By James Kerkula
I was on a quick 5-mile run on Sunday afternoon January 28, 2018 when my phone rang. It was Nathaniel Kerkula, one of my brothers in Monrovia, Liberia. “Hey Nathaniel, what’s up?” I asked. “I am fine brother, but we got a problem,” he replied. “What’s wrong?” I asked. “John’s daughter, who is staying with Joe Johnson’s Mother, is pregnant,” Nathaniel responded.
He continued, “We had a meeting with the guy who got her pregnant and he admitted that he did it.” I asked about John’s whereabouts and Nathaniel said John was at the meeting, but they don’t know what to do. “Where is the girl?” I asked. Nathaniel replied, “The little girl is still at the old ma’s house, but we don’t know whether the old ma will allow her to stay there.”
He went on, “The lady is very old…She has trouble taking care of herself. I don’t think she can take care of herself and the little girl. “So, what do you want me to do?” I asked. Nathaniel responded, “That’s why I called you…She will need support, but I don’t think the guy who impregnated her is able to support her. He occasionally works, but he doesn’t even have a place to live…I think you should ask Joe Johnson for the little girl to remain with the old ma.” Okay, I will call Joe when I hang up from you,” I assured Nathaniel. “Okay,” he said.
I called Joe Johnson when I hung with Nathaniel, and Joe stated that his mother had spoken with him about the pregnancy. Joe and I agreed that the girl would remain with his mother and we would look for the best possible way of helping.
Barely fourteen years old, this little girl is my niece whom I have never met. About five years ago, my sister Williette Kerkula called from Liberia and said John’s wife had left him with six young children in Gbayanta (our village in Todee) and followed another guy to Monrovia. Williette took in one of the girls and took another to Joe Johnson’s mother for school in Monrovia. Both girls were doing well in school until this pregnancy.
Fatu’s (not her real name) pregnancy is just the tip of the iceberg, when it comes to abuse and socioeconomic marginalization of Liberian women. The country’s multifaceted-interconnected problems seem daunting at times: A population with majority living in extreme poverty, a nation with shameless history of grown men preying on little girls and young women, and the list goes on. As the Time noted, “Violence against women has deep roots in Liberia. Even before the civil conflict, society was profoundly unequal.”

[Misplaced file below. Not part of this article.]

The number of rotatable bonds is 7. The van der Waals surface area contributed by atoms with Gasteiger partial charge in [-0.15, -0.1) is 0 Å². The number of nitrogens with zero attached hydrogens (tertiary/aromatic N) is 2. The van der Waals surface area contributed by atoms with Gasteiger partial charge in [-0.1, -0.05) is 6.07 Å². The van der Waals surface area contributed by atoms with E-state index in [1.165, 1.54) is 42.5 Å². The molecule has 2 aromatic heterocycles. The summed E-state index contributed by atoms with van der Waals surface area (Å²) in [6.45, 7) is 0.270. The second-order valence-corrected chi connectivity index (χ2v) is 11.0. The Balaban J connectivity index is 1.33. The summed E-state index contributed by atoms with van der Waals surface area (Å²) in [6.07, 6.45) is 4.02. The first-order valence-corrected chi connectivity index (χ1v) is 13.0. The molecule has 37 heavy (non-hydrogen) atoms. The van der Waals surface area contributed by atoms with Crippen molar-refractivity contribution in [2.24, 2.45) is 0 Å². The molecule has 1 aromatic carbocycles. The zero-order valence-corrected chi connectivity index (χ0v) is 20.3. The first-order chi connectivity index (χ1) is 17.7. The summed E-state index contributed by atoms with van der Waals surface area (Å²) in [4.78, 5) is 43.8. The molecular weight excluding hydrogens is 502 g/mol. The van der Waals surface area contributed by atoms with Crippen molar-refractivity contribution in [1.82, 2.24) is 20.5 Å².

Perhaps the principal legacy of Liberia’s 14-year civil war (1989-2003) and the deadly Ebola Disease Outbreak (2014-2015) is the unimaginable human sufferings. Children who were coerced into joining the fighting are regrettably grappling with their past. Under heavy burden to provide for themselves, underage girls have become more susceptible to sexual exploitation. Many end up joining the prostitution ring out of desperation. As The Daily Beast put it, “…the culture of transactional underage sex is a sad legacy of Liberia’s brutal 14-year civil war…”
Paradoxically, this tiny country has historically produced powerful women-leaders: Chief Suah Koko – first female paramount chief of Liberia; Angie Brooks Randolph – Liberia’s renown diplomat, first African and black female President of the United Nations General Assembly (1969); Antoinette Browne Sherman – first female President of a University in Africa – University of Liberia; Ellen Johnson Sirleaf – first female President (elected) in Africa.
Although women have played important roles in Liberia’s political and socioeconomic development—nonetheless, their number and influence in shaping national priorities dwarf that of men. As Monique John of Women’s e-news noted, “The country, however, is taking steps sideways and backward – as well as forward – when it comes to investing in the well-being of girls and women”
STEM Education: A Parachute for Empowering Liberian Girls and Young Women
Given the dire circumstance described above, what’s the best way forward for empowering Liberian girls and young women? Although there may not be panaceas for immediate results, there are some long-term solutions. One solution may lie in bridging the knowledge-gap through high-quality STEM (science, technology, engineering and mathematics) education for women—provided in a safe, nurturing learning environment. To this end, Catherine (Kit) Nugent writes: “Why is advocating for STEM education and equity a gender issue? The answer is simple. STEM is where the jobs are…Align education with high demand careers and encourage young girls and community leaders to petition for gender equity.”
However, for STEM education to drive change in Liberia’s entrenched political and socioeconomic landscape, a new paradigm is warranted. One such model is the emerging Girls University of Todee (GUT) project, currently in its planning stages by a group of Liberian and U.S. partners – www.universityoftodee.org. (Note: For full disclosure, I am one of the coordinators of the GUT project).
Abstracts from the GUT’s business plan read: The GUT’s seeks to “Teach a Girl to Fish” – by aligning her education with STEM-careers and habit of health, encourage her to strive for gender parity blended in Christ-like compassion, and connect her with global women-leadership. GUT education and other amenities will be provided in a protective culture of grace environment where girls will be girls without fear of harassment, and equally accessible to all students without regard to parents’ ability to pay; hence, freeing each girl or young woman to “learn to fish or prosper.”